As crews worked into the afternoon to remove the statue of Robert E. Lee from its towering pedestal in Lee Circle, Mayor Mitch Landrieu took to the podium a few blocks away at Gallier Hall and pressed his case again that removing the Confederate general was about righting a historic wrong. 

“The Civil War is over; the Confederacy lost and we are better for it," Landrieu said.

“To literally put the confederacy on a pedestal in our most prominent places of honor is an inaccurate recitation of our full past, it is an affront to our present, and it is a bad prescription for our future."

His speech at the historic building, just down the street from where a crane had been positioned to remove the last and most prominent of four monuments to Confederate leaders and a white Reconstruction-era uprising, was yet another attempt to cast as just and necessary a move that will partly define his legacy.

It was also another attempt to turn conversation about the monuments toward their future, a day after the city provided new details about what will happen to the statues and the sites on which they have sat for years.

The controversial decision, approved by a 6-1 City Council vote in 2015, has sparked two years of litigation, bitter disputes between members of rival factions and a legislative effort to block the removal of other similar monuments in the future. 

That effort, House Bill 71, caused members of the Louisiana Black Caucus to walk out this week in protest after the bill passed the House.

It has made Landrieu a target of critics who say removing the monuments is a misguided attempt to rewrite history, will not solve any of the city’s problems and are an insult to Confederate war leaders and their descendants.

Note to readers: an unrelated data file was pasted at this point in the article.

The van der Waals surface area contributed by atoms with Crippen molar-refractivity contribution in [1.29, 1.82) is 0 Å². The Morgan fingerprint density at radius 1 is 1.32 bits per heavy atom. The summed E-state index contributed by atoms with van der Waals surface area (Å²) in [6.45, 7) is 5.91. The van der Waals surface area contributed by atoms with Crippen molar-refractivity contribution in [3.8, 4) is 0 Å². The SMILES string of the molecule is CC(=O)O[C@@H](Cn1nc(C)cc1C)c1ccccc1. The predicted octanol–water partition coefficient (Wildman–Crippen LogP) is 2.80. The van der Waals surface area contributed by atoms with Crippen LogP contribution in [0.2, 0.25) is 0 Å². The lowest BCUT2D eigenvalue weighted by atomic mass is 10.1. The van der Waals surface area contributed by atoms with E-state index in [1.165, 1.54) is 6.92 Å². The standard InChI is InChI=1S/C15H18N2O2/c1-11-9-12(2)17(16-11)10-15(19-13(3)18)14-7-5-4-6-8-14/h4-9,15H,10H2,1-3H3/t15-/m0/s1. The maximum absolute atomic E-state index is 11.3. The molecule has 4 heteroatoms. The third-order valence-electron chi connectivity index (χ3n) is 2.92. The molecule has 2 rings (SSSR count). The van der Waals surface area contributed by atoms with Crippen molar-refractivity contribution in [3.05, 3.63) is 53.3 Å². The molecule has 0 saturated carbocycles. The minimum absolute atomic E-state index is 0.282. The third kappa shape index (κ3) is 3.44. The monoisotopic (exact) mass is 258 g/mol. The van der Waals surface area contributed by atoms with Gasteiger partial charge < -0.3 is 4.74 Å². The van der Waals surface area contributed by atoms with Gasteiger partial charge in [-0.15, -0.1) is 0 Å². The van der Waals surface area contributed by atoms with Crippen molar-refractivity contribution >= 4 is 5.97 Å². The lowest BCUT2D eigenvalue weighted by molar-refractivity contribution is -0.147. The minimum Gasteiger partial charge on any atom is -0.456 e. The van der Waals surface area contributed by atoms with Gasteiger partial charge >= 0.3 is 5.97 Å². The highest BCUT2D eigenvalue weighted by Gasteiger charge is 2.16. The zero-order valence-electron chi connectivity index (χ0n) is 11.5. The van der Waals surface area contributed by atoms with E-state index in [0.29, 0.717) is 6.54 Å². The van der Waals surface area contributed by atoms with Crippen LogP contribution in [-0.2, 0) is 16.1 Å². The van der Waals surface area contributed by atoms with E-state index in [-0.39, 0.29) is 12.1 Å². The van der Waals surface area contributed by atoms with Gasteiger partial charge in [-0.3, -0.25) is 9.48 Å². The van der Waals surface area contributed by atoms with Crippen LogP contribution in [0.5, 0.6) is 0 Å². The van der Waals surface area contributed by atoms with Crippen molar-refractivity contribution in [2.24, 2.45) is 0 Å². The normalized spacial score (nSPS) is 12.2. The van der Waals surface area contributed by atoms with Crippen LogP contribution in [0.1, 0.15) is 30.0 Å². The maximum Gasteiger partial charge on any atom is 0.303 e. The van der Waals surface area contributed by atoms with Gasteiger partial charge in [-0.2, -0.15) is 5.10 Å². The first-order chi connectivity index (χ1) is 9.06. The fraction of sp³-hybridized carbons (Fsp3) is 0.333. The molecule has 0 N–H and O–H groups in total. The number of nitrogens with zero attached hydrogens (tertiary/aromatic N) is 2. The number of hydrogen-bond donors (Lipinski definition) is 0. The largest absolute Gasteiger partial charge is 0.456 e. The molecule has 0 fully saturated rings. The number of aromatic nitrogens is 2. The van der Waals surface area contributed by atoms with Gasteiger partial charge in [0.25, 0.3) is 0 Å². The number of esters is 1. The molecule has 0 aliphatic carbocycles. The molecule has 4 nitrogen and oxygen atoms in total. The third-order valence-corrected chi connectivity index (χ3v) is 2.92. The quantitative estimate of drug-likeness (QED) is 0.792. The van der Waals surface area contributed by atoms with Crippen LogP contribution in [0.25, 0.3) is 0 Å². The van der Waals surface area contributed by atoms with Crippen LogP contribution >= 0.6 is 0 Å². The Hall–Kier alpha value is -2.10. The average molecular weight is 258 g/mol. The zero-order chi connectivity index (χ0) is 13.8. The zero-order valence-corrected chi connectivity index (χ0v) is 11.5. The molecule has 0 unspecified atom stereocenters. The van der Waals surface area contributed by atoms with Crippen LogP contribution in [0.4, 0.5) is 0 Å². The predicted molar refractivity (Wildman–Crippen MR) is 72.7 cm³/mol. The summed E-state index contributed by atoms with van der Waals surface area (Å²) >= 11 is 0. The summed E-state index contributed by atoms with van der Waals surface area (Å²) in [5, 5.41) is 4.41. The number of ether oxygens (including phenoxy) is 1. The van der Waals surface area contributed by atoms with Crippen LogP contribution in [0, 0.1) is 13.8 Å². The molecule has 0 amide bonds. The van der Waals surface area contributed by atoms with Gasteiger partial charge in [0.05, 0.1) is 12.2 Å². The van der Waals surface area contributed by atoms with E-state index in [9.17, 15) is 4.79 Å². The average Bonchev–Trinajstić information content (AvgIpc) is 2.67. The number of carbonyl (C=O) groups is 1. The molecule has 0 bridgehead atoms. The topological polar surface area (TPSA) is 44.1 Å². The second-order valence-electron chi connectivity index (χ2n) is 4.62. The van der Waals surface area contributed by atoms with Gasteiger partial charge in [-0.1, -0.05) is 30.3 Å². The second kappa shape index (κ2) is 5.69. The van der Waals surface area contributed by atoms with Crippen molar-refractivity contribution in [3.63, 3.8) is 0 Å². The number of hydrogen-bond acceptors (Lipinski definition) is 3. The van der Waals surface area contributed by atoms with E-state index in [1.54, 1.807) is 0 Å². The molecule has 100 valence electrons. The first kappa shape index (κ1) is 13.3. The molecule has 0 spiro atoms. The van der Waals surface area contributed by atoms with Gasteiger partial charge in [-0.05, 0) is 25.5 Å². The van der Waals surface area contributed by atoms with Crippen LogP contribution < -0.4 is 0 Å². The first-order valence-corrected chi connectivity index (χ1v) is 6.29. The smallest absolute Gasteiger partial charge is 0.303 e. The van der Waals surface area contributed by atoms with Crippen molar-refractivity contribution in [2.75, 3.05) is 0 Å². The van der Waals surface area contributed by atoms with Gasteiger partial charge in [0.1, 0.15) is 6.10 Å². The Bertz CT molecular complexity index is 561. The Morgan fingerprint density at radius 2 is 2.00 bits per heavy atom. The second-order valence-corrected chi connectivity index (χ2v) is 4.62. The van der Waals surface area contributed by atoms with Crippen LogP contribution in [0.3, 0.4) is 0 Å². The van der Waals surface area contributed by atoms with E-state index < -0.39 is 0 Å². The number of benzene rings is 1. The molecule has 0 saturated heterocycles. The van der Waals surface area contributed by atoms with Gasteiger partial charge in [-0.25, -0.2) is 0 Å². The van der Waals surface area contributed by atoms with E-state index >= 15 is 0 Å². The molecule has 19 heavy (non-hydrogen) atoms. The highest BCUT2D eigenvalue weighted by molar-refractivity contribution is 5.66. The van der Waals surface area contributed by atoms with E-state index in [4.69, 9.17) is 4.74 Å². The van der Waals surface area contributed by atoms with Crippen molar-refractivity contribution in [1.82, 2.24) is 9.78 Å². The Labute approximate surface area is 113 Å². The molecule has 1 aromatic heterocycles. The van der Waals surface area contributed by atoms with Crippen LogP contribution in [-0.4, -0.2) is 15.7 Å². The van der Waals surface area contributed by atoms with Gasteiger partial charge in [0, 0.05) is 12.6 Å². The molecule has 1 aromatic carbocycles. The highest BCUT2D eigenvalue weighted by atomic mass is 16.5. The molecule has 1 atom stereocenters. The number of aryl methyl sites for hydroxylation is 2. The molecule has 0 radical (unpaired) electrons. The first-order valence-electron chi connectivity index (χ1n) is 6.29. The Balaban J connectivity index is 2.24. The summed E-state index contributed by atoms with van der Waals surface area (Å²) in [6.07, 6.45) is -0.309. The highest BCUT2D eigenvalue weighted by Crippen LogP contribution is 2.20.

And it has cast even more doubt on the term-limited Democrat’s already-uncertain political future in Louisiana, as it angered many white people around the heavily Republican state.

But on Friday, Landrieu, whose name cropped up in one recent report someone who might be considering the presidency, remained undeterred. New Orleans residents “elected me to do the right thing, not the easy thing, and this is what that looks like,” he said to city officials and other onlookers.

The statutes of Lee, Jefferson Davis, P.G.T. Beauregard and a battle fought by a white supremacist militia “purposefully celebrate a fictional, sanitized Confederacy, ignoring the death, ignoring the enslavement, and the terror that it actually stood for,” the mayor added.

Focusing on the future, he filled parts of his speech with rhetorical questions, asking the audience whether it would be able to explain to a black child why a representation of Lee sits atop one of the most prominent spaces in the city.

“Can you look into that young girl’s eyes and convince her that Robert E. Lee is there to encourage her?” he said.

And he acknowledged one of the more popular contentions of his critics: If New Orleans fails to take steps to remedy race relations and other ills even after the monuments’ removal, “all of this would have been in vain,” he said.

His speech came a day after city officials announced new plans for what will happen to the sites where the monuments stood.

The 68-foot-high column on which Lee stood, for example, will stay in place as the city works to incorporate a water feature at the Lee site. The Jefferson Davis Parkway site that once held Confederate President Jefferson Davis’ statue will be replaced by an American flag; while the monument to the Battle of Liberty Place, a white supremacist uprising against the state’s Reconstruction-era government, will sit vacant.

The city expects to seek proposals from nonprofits or governments interested in taking those three monuments. It will not accept proposals that would call for the statues to be displayed outdoors in Orleans Parish.

City Park officials will decide what should replace the statue of Confederate Gen. P.G.T. Beauregard, which long sat at the entrance of the park. Though in court case earlier this month, city officials balked at the idea that City Park owns the land or statute, those sentiments appear to have changed.

It’s unclear whether Landrieu will make good on his earlier proposal to try to change the name of Jefferson Davis Parkway to Dr. Norman C. Francis Parkway, or change that street to some other name.

Also unclear is whether the city will change the names of Robert E. Lee Boulevard or Lee Circle, which is technically the name of only the center of the traffic circle and not the street itself.

Read the full speech, below: 

Follow Jessica Williams on Twitter, @jwilliamsNOLA​.